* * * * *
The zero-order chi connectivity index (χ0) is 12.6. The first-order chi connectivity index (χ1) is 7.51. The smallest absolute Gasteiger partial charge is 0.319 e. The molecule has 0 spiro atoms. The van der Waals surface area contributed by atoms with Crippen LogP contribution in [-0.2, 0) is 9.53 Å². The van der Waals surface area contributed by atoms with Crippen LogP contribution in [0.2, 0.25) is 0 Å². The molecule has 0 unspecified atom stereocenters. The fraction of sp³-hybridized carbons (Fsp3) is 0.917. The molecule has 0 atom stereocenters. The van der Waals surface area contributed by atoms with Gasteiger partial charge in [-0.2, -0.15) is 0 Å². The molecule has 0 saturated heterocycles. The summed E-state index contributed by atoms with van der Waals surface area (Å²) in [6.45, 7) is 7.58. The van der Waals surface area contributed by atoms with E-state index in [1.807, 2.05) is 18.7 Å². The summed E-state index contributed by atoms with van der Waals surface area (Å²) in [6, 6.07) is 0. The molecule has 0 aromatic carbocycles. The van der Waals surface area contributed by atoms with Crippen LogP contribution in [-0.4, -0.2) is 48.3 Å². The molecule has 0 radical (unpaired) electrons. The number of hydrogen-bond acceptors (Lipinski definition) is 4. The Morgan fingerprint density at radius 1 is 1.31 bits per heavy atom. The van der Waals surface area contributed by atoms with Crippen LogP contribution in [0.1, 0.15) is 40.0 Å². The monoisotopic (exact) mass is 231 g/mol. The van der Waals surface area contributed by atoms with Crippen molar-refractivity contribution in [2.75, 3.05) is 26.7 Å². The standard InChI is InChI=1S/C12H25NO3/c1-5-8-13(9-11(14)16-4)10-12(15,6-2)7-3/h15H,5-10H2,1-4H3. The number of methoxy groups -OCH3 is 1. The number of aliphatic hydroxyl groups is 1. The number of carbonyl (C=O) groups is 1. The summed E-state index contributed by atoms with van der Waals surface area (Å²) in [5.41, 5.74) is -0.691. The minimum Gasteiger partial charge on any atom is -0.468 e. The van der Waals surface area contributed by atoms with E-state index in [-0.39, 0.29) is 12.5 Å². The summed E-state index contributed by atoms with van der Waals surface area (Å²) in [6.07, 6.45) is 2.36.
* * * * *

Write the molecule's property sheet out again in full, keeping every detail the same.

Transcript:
The zero-order chi connectivity index (χ0) is 12.6. The first-order chi connectivity index (χ1) is 7.51. The smallest absolute Gasteiger partial charge is 0.319 e. The molecule has 0 spiro atoms. The van der Waals surface area contributed by atoms with Crippen LogP contribution in [-0.2, 0) is 9.53 Å². The van der Waals surface area contributed by atoms with Crippen LogP contribution in [0.2, 0.25) is 0 Å². The molecule has 0 unspecified atom stereocenters. The fraction of sp³-hybridized carbons (Fsp3) is 0.917. The molecule has 0 atom stereocenters. The van der Waals surface area contributed by atoms with Gasteiger partial charge in [-0.2, -0.15) is 0 Å². The molecule has 0 saturated heterocycles. The summed E-state index contributed by atoms with van der Waals surface area (Å²) in [6.45, 7) is 7.58. The van der Waals surface area contributed by atoms with E-state index in [1.807, 2.05) is 18.7 Å². The summed E-state index contributed by atoms with van der Waals surface area (Å²) in [6, 6.07) is 0. The molecule has 0 aromatic carbocycles. The van der Waals surface area contributed by atoms with Crippen LogP contribution in [-0.4, -0.2) is 48.3 Å². The molecule has 0 radical (unpaired) electrons. The number of hydrogen-bond acceptors (Lipinski definition) is 4. The Morgan fingerprint density at radius 1 is 1.31 bits per heavy atom. The van der Waals surface area contributed by atoms with Crippen LogP contribution in [0.1, 0.15) is 40.0 Å². The monoisotopic (exact) mass is 231 g/mol. The van der Waals surface area contributed by atoms with Crippen molar-refractivity contribution in [2.75, 3.05) is 26.7 Å². The standard InChI is InChI=1S/C12H25NO3/c1-5-8-13(9-11(14)16-4)10-12(15,6-2)7-3/h15H,5-10H2,1-4H3. The number of methoxy groups -OCH3 is 1. The number of aliphatic hydroxyl groups is 1. The number of carbonyl (C=O) groups is 1. The summed E-state index contributed by atoms with van der Waals surface area (Å²) in [5.41, 5.74) is -0.691. The minimum Gasteiger partial charge on any atom is -0.468 e. The van der Waals surface area contributed by atoms with E-state index in [-0.39, 0.29) is 12.5 Å². The summed E-state index contributed by atoms with van der Waals surface area (Å²) in [6.07, 6.45) is 2.36.